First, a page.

Managers do not need to have actively marketed in a country or region to have a sense of how difficult and/or costly it would be to do so. Many jurisdictions, including notable examples in central Europe, have been adjudged prohibitive to hedge fund products in the court of popular opinion – but to what extent are their reputations justified? This section compares the opinions of managers who have marketed in a jurisdiction with those who have not to answer this very question. Furthermore, we help identify key actions managers can take when smoke does indeed mean fire.
As economic growth and development charge ahead in the Asia-Pacific region, newly minted millionaires are setting up family offices, and institutional investors are seeking to diversify their portfolios. As a result, hedge funds are gaining more traction in the region and are expanding their marketing operations. In this third section, the Insights team looks at which jurisdictions are easiest to operate in and examines the regulatory pitfalls and challenges of the Apac region and how to overcome them.
European regulators may have spent the last decade trying to standardise alternative asset management regulation, but marketing and distribution remains an area of considerable variation and frustration, teeming with quirks unbeknownst to foreign fund managers. For our second section, HFM seeks to identify the European jurisdictions that managers are most wary of, the ways they are considered prohibitive, and the extent to which managers of different sizes and from different regions are affected. We also seek to measure the extent firms are profiting from reverse enquiries.
The hedge fund industry’s footprints in Europe and Asia-Pacific are no doubt large, but such is the eclectic mix of markets in both regions that they are also somewhat muddied. After all, a manager’s presence within a given region or market can be measured in several ways. In this report’s opening section, we provide data on managers’ official offices and local staff, as well as their regulatory and marketing licenses. Ultimately though, our focus boils down to two key questions: how many managers are actively marketing and how many are making plans?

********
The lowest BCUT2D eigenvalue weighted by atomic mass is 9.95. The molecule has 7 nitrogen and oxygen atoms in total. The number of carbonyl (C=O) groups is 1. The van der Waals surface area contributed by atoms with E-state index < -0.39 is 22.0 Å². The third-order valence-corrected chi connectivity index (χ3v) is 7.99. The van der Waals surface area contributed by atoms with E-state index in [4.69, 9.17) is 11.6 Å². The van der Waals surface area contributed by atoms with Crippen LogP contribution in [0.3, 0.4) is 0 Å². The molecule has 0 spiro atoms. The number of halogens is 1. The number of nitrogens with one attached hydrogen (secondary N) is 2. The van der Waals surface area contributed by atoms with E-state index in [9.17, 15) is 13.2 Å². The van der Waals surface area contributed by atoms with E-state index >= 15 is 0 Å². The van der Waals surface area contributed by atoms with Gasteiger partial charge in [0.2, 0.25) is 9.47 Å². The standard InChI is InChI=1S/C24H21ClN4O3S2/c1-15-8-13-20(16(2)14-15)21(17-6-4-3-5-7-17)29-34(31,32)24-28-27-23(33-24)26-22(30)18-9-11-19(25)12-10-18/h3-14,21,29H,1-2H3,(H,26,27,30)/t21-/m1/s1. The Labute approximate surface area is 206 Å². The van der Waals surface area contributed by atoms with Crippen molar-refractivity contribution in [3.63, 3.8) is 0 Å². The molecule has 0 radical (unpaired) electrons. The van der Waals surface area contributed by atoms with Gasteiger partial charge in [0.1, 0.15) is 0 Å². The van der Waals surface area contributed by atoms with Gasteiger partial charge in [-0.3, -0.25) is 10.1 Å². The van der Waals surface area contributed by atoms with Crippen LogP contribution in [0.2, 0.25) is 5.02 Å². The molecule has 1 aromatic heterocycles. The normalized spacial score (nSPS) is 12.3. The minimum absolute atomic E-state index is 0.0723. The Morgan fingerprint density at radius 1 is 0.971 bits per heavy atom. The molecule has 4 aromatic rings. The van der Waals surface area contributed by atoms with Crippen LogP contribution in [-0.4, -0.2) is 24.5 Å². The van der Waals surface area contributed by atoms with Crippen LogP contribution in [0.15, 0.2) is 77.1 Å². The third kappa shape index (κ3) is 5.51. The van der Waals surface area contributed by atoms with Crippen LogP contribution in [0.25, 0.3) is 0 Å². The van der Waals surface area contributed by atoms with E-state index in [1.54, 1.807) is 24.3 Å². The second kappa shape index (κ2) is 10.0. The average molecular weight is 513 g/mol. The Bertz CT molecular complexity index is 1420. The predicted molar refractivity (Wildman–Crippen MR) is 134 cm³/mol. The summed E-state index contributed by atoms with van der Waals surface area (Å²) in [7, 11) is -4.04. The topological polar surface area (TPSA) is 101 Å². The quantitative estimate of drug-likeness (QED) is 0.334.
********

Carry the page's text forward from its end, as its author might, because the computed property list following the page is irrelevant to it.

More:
Problems with third-party Mifid II solutions dogged hedge fund managers in the run up to implementation and have lingered thereafter. From sub-standard and flawed services, to incomplete solutions being rushed to market, operations staff have made their feelings known. But are the headlines reflective of wider sentiment? After all, a disappointed client is more likely to voice their experience than a satisfied customer. This section explores these issues and more, focusing on two key processes: Authorised Reporting Mechanisms (ARM) and Transaction Cost Analysis (TCA).
The EU’s new data protection rules, General Data Protection Regulation (GDPR), have further complicated managers’ efforts to address the tenets of Mifid II – and not just firms headquartered in Europe. From the challenges of and solutions to GDPR, to the extent to which managers are recording staff communications, this third section explores the ways managers are affected by the EU regulation and the precautions managers all over the globe are taking to ensure compliance.
One of the key pillars of Mifid II, research unbundling poses questions for a particularly wide range of managers, including AIFMs and Ucits ManCos operating in the UK thanks to ‘gold plating’ by the local regulator. Should research be charged to the fund or firm? Should it be unbundled globally or just in the EU? And, perhaps most importantly, how much ought a manager pay for a service previously provided free of charge? These issues and more are addressed in our second section.
The initial consultations on the second iteration of the Markets in Financial Instruments Directive (Mifid) began in 2010 and came hot on the heels of another directive affecting hedge fund managers, AIFMD. This first section of HFM’s Mifid II themed report seeks to measure the directive’s impact on the hedge fund industry by looking at the proportion of firms that hold a Mifid licence, the location of these firms and the actions they have taken in response to the directive.
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